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Those who become rabbis do it as a labor of love. There is no pay. Like the rabbis of long ago who lived in struggling communities, these rabbis work day jobs to support their own families. Brazelton is a plumber by trade but is close to retiring.
Although the terms “Israelite,” “Yisrael” and “the Jewish people” are familiar refrains from the pulpit, the State of Israel is rarely mentioned. “Our communities are not affluent enough to take time off work to live in Israel,” explained Rabbi Baruch Yehuda of B’nai Adath Kol Beth Yisroel in Brooklyn, who is also dean of the Israelite Rabbinical Academy. “We do support the State of Israel, however, it is a hard topic to get across to a people who are not recognized by the very state we support, in word and deed.”
Another complication of the “Israelite” label is that it has been adopted, often misleadingly, by other black American groups that endorse Christian theology or, in some cases, that are anti-Semitic. “Not everyone who calls himself a Hebrew Israelite is Jewish,” Funnye said. “The street preachers you hear with all that negativity also say they are Israelites. but [they] have nothing to do with us or with Judaism. Neither do the ‘black Hebrews’ living in Dimona, Israel.”
Although the Hebrew Israelites insist they need no one’s stamp of approval, numerous comments and conversations reveal an underlying concern that vexes them: When will they no longer be invisible to the mainstream denominations of American Jewry, and when will their Jewish identity be honored on their own terms?
Third- and fourth-generation Jews are now common in the Israelite community, but many, including Jewish day school graduates, cite stories of being doubted and “tested” by people who are far less observant and educated than they are. Funnye told of sitting on a flight next to a woman who described herself as a “secular Jew.” She then quizzed him — as if testing his Jewishness — about his holiday observance. “In our community,” he quipped, “a secular Jew is an oxymoron.”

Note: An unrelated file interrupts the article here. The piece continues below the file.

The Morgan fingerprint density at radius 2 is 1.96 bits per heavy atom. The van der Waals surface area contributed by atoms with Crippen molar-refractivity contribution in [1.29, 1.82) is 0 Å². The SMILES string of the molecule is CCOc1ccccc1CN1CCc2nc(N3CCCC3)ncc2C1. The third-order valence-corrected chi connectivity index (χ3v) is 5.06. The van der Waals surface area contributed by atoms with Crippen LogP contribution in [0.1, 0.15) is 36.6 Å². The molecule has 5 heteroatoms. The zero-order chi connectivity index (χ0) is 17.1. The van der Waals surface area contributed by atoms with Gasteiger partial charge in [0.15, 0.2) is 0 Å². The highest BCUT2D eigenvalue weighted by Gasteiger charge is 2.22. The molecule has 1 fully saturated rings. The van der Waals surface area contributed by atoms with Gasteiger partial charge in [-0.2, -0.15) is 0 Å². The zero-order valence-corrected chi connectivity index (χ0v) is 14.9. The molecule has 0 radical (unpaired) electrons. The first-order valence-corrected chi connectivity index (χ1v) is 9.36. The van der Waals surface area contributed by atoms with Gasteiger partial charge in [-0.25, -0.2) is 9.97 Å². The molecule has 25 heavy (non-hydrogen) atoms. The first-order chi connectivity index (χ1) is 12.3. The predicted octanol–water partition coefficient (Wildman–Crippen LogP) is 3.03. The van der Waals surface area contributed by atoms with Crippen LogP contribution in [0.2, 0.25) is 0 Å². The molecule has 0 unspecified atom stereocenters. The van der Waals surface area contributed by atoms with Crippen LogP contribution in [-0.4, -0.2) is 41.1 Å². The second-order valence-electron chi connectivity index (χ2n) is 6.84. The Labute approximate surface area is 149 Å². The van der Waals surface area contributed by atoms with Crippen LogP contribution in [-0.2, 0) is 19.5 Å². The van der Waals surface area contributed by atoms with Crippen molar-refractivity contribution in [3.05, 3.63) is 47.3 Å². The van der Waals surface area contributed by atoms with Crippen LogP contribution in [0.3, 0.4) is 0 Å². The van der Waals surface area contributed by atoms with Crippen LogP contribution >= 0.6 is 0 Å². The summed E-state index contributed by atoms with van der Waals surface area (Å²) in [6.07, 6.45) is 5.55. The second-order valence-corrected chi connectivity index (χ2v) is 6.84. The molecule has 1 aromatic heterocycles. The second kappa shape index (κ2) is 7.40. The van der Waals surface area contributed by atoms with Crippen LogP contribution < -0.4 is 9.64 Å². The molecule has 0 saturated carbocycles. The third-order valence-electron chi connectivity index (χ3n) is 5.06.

Shlomi Mizrahi, an alumni of Brandeis Hebrew Day School on Long Island, who speaks fluent Hebrew and worked as a translator for Delta Air Lines’ Israel business, attended a Conservative synagogue in Atlanta for two years. When he asked for an aliyah, or call to the Torah, to celebrate his 30th birthday, he was refused, he recalled, because, without conversion papers, the rabbi would not accept that he was a Jew, even though his parents and grandparents were Jews and the yeshiva had enrolled him as a Jew. Instead, Mizrahi celebrated with an aliyah at the black synagogue in Mount Vernon, N.Y., Beth HaTefilah Ethiopian Hebrew Congregation, where his uncle was the rabbi. Mizrahi, now 35, was ordained by the Israelite Rabbinical Academy in 2000, at age 24.
At the Chicago synagogue, congregant Tamar Manasseh’s 15-year old daughter, Avriel, read from the Torah during the Sabbath service. Both Manasseh and her daughter are graduates of a Jewish day school on the city’s South Side. Yet Manasseh recently pulled her son out of this school because she felt he suffered discrimination, which she describes in her self-published book, “Chai-ME.” At the same time, the International Israelite Board of Rabbis has its own boundaries that Manasseh is challenging. Currently, the Israelite Rabbinical Academy does not ordain female rabbis, and Manasseh is eager to be the first.
Sholomo ben Levy, the Israelite Board of Rabbis president, sees lack of acceptance by mainstream Jews as a disappointment. But he believes the emerging awareness of diversity offers an opportunity. Levy, who also serves as spiritual leader of Beth Elohim in Queens, said, “We not only have a diversity of complexion, but a diversity of experiences. In the past, when [mainstream Jews] have reached out to us it was tentatively, wanting us to be more like them instead of asking what we can bring to Judaism that is part of our culture. If we can celebrate the diversity that exists, we will all be more successful.”
Contact Len Lyons at email@example.com